The Mozarteum Foundation is a non-profit-making organization. Proceeds from the sale of the Mozart PLAYMOBIL Special Figure will be used to finance multiple activities, all of which are designed to preserve Mozart’s legacy. These include ongoing research projects and KlangKarton, an educational programme that enables children, adolescents and families to attend concerts, workshops and interviews with artists tailored to their specific age group, as well as international commitments such as its support for Mozart operas in Argentina and Cuba. In the longer term the project also helps to save additional original sources relating to the Mozart family in Salzburg. Both now and in the future these resources are intended to offer Mozartians from all over the world complete access to the composer and his music in the form of its collection of autograph manuscripts, its famous Bibliotheca Mozartiana and its Mozart museums. 
 

The president of the Mozart Foundation, Johannes Honsig-Erlenburg, is delighted to be able to strike out in a new direction with the PLAYMOBIL Special Figure: “To experience Mozart playing as a child! Isn’t this something that we often wish to experience for ourselves whenever we enter his ostensibly simple but at the same time infinitely wide world of music and the emotions? This is why I am particularly pleased at having worked closely with the geobra Brandstätter Foundation and at being able to welcome our new little Mozart, a playful companion for young and old alike.” 


 

Rolando Villazón, the intendant of the Mozart Week Festival and Mozart ambassador, adds: “I’m delighted to have a further Mozart representative beside me in the guise of my new little friend and shall always take him with me in my suitcase as a souvenir whenever I’m on the road. Even 250 years after his time in Salzburg it remains more true than ever that Mozart is alive and well!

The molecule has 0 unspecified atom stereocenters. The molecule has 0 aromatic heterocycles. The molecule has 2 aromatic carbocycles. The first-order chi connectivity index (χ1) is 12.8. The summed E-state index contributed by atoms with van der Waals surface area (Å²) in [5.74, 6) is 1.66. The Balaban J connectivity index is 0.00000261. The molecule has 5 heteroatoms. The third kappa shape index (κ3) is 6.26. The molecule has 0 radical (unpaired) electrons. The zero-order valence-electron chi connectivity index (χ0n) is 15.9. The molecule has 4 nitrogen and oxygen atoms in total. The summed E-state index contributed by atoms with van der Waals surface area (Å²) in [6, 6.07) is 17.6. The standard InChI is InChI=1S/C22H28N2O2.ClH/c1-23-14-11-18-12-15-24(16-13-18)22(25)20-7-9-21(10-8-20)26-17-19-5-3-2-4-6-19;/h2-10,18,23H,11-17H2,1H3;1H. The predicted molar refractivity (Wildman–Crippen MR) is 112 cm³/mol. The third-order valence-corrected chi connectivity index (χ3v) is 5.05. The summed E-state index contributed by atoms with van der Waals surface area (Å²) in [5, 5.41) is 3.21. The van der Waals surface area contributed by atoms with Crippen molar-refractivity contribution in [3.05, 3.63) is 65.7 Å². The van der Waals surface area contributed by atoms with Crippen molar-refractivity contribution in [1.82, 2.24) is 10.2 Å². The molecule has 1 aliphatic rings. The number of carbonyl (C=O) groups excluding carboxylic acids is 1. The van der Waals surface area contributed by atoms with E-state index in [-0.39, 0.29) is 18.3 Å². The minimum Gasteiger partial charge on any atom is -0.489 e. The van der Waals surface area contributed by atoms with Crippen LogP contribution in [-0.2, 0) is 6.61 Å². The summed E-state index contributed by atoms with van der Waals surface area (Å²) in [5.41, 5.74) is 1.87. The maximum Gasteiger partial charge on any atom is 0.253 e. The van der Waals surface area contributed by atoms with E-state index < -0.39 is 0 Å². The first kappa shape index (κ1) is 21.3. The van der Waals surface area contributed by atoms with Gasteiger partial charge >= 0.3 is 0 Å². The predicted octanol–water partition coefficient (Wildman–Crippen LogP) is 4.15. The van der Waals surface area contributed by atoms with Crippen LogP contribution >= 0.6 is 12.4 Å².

The Salzburg Mozarteum Foundation 

 

As a private non-profit-making organization, the Salzburg Mozarteum Foundation has engaged with the life and works of Wolfgang Amadé Mozart for more than 175 years. Its initiatives are focused on three core areas: concert promotion, our Mozart museums and research. In this way it links the preservation of tradition with contemporary culture. Its aim is to open up new perspectives and promote new ways of thinking in our ongoing engagement with the composer. 
 

The Salzburg Mozarteum Foundation Association was formed in 1880 by a group of Salzburg citizens as an International Mozarteum Foundation. Its roots may be traced back to the Cathedral Music Association and Mozarteum that had been founded in 1841. Mozart’s widow, Constanze, who lived in Salzburg from 1824, together with her two sons Carl Thomas and Franz Xaver Wolfgang, donated the bulk of the composer’s personal memorabilia to the Association. 
 

As a result the Mozart Foundation now owns the world’s largest collection of original letters, portraits and instruments that once belonged to the Mozart family. The Mozarteum Foundation additionally offers free individual access to Mozart’s scores through its latest initiative, DIME, its digital interactive Mozart edition for the digital age. With its annual Mozart Week Festival, currently run by Rolando Villazón, the Mozart Foundation additionally celebrates Wolfgang Amadé Mozart’s birthday each January and early February.